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what is "__printflike__ modifier" exactly? what does this term mean?

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What context do you see it in? (And what compiler are you using?) – Chris Lutz Apr 28 '11 at 21:30
    
gcc version 4.2.1 on unix. I know nothing about this term and want to understand very basic meaning of it. – hari Apr 28 '11 at 21:36
1  
GCC doesn't use the __printflike__ identifier. It uses the syntax __attribute__((format(printf, n, m))), and has since at least version 3.3. If it exists in your code, you should post a fragment of the code that you see it in so we can help you more. – Chris Lutz Apr 28 '11 at 21:42
up vote 4 down vote accepted

At a guess it tells the compiler you're using that a function takes arguments in the form [anything, ] format, ... where the format, ... part look like the arguments to printf. The __printflike__ attribute lets the compiler test the types in the argument list against the string format. This comes up when you write a function like log(format, ...) and use vsprintf to subordinate the formatting work to the usual standard library functions before sending the string to some special log interface.

If you are using GCC then it is probably a #define in your project something like:

#define __printflike__ __attribute__((format(printf, 1, 2)))

Where 1, 2 means that format, ... appear in positions 1 and 2.

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exactly what I am looking for!! thanks. – hari Apr 28 '11 at 22:04

I have a function in my error reporting library with the declaration in the header like:

extern void err_logmsg(FILE *fp, int flags, int estat, const char *format, ...)
                       PRINTFLIKE(4,5);

The PRINTFLIKE is in upper-case so that I can define it as nothing when I'm not using GCC. This use says that the first three arguments are nothing special, but the fourth argument is a format string like the ones used by printf() (indeed, internally, it gets passed to vfprintf()), and the arguments corresponding to it (formatted using the format string) start with the fifth argument.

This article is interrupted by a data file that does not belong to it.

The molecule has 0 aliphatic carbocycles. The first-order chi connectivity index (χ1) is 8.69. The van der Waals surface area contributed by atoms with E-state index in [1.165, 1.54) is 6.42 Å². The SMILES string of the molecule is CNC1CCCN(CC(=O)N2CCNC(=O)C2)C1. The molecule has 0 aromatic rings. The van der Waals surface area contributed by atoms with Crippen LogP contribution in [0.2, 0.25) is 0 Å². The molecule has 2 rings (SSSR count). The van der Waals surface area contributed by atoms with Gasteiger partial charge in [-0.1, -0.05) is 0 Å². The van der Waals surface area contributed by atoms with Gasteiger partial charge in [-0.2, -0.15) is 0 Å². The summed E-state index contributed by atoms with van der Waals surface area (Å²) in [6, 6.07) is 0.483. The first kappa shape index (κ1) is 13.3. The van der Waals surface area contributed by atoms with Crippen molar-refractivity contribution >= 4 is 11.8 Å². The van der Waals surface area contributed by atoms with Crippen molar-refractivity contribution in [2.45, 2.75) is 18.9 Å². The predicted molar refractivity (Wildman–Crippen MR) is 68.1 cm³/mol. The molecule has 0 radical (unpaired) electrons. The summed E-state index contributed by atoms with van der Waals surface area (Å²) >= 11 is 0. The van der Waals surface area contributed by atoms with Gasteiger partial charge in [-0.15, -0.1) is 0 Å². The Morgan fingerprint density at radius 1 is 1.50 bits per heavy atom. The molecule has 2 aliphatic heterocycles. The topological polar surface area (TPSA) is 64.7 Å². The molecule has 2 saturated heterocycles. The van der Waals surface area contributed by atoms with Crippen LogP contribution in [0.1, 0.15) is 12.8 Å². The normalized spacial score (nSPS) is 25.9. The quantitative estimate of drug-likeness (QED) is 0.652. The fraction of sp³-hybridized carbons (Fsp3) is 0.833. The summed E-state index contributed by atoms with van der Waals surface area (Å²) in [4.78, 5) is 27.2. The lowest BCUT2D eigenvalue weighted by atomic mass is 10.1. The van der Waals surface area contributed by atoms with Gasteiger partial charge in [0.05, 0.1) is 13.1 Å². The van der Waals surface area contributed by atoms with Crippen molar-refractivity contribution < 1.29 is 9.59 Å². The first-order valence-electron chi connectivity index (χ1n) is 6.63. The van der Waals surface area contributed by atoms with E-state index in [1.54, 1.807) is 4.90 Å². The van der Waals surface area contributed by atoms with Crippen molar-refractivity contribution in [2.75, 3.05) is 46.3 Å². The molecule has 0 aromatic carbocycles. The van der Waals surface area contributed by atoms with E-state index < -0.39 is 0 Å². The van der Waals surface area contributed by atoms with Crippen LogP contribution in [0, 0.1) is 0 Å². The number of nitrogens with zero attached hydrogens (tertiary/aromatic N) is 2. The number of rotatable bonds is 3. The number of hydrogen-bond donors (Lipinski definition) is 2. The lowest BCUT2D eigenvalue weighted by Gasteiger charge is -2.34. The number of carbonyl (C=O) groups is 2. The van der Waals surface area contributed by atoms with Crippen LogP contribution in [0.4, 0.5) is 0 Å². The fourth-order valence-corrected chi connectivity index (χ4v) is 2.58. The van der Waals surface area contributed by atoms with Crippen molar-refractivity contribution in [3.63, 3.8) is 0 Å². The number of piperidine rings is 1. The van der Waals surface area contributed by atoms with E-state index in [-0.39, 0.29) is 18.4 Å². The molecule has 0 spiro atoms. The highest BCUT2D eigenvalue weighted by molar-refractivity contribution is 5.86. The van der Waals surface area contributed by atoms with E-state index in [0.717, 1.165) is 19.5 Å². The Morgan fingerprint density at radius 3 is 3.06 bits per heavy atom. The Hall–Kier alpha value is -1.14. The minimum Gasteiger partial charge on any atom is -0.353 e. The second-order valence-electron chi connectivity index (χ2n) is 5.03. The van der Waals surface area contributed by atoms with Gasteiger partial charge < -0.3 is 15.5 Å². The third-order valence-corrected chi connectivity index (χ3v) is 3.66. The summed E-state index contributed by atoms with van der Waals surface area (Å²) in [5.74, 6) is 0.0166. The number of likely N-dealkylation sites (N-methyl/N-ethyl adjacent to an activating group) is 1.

This means that if I type:

err_logmsg(stdout, ERR_ABORT, 1, "%s: %d\n", errno, strerror(errno));

I will get a compilation error because errno is an int and strerror(errno) returns a pointer to a string. I can fix the error by changing the format string or the fifth and sixth arguments. (ERR_ABORT is a set of flags defined in the same header that declares err_logmsg().)

There are two numbers in the PRINTFLIKE macro because there could be other arguments between the format string and the first of the arguments used by the format string. For example, an alternative function could be:

extern void err_writer(FILE *fp, const char *format, int flags, int estat, ...)
                       PRINTFLIKE(2,5);

This tells the compiler that the format string is the second argument, but that the corresponding arguments that get formatted still appear starting at the fifth argument.

The header file for this code contains the lines:

#ifdef __GNUC__
#define PRINTFLIKE(n,m) __attribute__((format(printf,n,m)))
#define NORETURN()      __attribute__((noreturn))
#else
#define PRINTFLIKE(n,m) /* If only */
#define NORETURN()      /* If only */
#endif /* __GNUC__ */
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thanks a lottt... – hari Apr 28 '11 at 22:03

Probably tells the compiler that the corresponding function has printf-like semantics.

This can enable the compiler to issue warnings at compile-time when the modifiers in the format string do not correspond to the type or the count of the passed arguments.

There is no other way that the compiler can have the knowledge to tell you that %u isn't the right formatting for an int when calling printf, sprintf, fprintf, etc.

I asked the reverse question a few months ago: Are printf/sprintf compiler warnings a conceptual break?

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